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Unkh iNNERVERSE album cover
3.84 | 13 ratings | 1 reviews | 15% 5 stars

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Studio Album, released in 2018

Songs / Tracks Listing

1. Paranoid Void (10:16)
2. Deep (5:45)
3. The Showcase (6:04)
4. Slumber (2:59)
5. Dreamcatcher (18:59)

Total Time 44:03

Line-up / Musicians

- Maarten Peerlings / guitar
- Jeroen Habraken / keyboards, programming, lead vocals
- Matthijs van Nahuijs / bass, bass pedals, backing vocals
- Maarten Habraken / drums, percussion, backing vocals

Releases information

CD Freya records - 191611 (2018, Europe)

Digital album

Thanks to DamoXt7942 for the addition
and to projeKct for the last updates
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UNKH iNNERVERSE ratings distribution

(13 ratings)
Essential: a masterpiece of progressive rock music(15%)
Excellent addition to any prog rock music collection(38%)
Good, but non-essential (38%)
Collectors/fans only (8%)
Poor. Only for completionists (0%)


Showing all collaborators reviews and last reviews preview | Show all reviews/ratings

Collaborators/Experts Reviews

Review by kev rowland
4 stars This Dutch quartet are a new name to me, but apparently 'Innerverse' is their second album, following up on 2014's 'Traveler'. Comprising Jeroen Habraken (keyboards, vocals), his brother Maarten Habraken (drums), Matthijs van Nahuijs (bass) and Maarten Peerlings (guitar) have taken a love of Seventies progressive rock and then lifted that into something for the 21st Century. They have taken influences such as Yes (love their use of Mellotron), King Crimson and Camel and then allowed their imaginations to wander. Two lengthy songs bookend the album, with three relatively short ones in between, and although they're not an instrumental band they're not afraid of lengthy instrumental passages. Jeroen has an interesting voice, reminiscent at times of a young Peter Gabriel, which works incredibly well with the music, especially when they approach it from the style of 'Trespass'- era Genesis.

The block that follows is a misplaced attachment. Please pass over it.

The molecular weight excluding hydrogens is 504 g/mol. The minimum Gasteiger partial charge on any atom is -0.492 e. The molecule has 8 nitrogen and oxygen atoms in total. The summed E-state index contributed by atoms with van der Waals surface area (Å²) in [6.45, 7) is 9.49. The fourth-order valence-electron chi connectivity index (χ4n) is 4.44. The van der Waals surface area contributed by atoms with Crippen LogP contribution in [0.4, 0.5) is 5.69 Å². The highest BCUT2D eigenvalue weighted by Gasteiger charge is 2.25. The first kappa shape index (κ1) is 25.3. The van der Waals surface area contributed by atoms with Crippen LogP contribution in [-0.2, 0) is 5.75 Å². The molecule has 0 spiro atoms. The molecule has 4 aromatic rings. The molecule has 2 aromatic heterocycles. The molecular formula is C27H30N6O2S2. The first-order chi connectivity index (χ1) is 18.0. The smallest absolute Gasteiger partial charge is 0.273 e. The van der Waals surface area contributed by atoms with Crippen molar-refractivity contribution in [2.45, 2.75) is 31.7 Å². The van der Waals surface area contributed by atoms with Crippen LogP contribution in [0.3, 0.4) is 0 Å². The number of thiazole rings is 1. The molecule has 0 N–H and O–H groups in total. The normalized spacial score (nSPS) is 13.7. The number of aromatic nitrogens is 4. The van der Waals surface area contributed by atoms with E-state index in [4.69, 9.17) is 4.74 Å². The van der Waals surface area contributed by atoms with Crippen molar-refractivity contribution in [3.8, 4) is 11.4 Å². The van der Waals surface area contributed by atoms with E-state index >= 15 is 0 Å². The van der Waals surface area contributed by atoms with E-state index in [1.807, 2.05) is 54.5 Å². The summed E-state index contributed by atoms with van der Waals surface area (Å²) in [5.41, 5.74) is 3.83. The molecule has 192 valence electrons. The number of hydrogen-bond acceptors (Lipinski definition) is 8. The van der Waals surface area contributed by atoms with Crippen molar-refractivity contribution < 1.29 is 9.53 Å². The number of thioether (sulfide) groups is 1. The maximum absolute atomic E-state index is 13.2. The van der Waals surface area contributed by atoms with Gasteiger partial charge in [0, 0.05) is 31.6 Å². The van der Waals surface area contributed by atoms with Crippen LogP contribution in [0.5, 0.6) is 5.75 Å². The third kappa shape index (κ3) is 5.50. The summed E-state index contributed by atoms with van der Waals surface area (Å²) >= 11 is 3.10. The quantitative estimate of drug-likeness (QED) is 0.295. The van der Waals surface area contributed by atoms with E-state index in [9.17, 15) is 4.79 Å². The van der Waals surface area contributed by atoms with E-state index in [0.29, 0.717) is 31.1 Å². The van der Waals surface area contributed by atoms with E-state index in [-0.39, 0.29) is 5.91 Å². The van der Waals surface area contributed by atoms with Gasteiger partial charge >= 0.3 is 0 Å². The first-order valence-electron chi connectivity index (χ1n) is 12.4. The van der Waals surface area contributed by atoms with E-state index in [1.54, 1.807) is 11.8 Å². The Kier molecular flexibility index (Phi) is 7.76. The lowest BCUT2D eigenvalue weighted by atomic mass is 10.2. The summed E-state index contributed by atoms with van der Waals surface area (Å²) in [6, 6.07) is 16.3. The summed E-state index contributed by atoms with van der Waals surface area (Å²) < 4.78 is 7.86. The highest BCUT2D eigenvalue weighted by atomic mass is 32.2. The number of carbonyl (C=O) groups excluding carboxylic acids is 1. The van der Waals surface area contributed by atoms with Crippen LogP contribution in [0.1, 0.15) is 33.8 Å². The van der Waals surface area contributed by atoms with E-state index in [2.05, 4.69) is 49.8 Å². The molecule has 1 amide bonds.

But it is the complex instrumental sections that really take the ear, as every member of the band is given the opportunity to be the lead in his own right, and the approach (especially when combined with some wonderfully dated keyboard sounds) really does make one feel that it is the Seventies all over again. The music twists and moves, sometimes repeating melodies, but often creating new musical pathways to spur the listener on. This is a wonderful musical journey, so much to listen to and delight in, yet there is always the feeling that there is a real purpose to what is happening, a destination always in mind. The use of a strong bass that refuses to be held back, and often provides an additional melody line to that of the guitar and keyboards is inspired. It creates far more depth and power, adding additional layers of complexity. The vocals have been deliberately kept back in the mix, so that they aren't as dominant as they otherwise could be, and that is another ploy that definitely works to their advantage, as it combines with the instruments as opposed to attempting to dominate them. There are also some incredibly fluid and enthralling guitar licks, as the guys show that they haven't forgotten that the second word in the genre description is 'rock'. This is definitely an album that needs further investigation.

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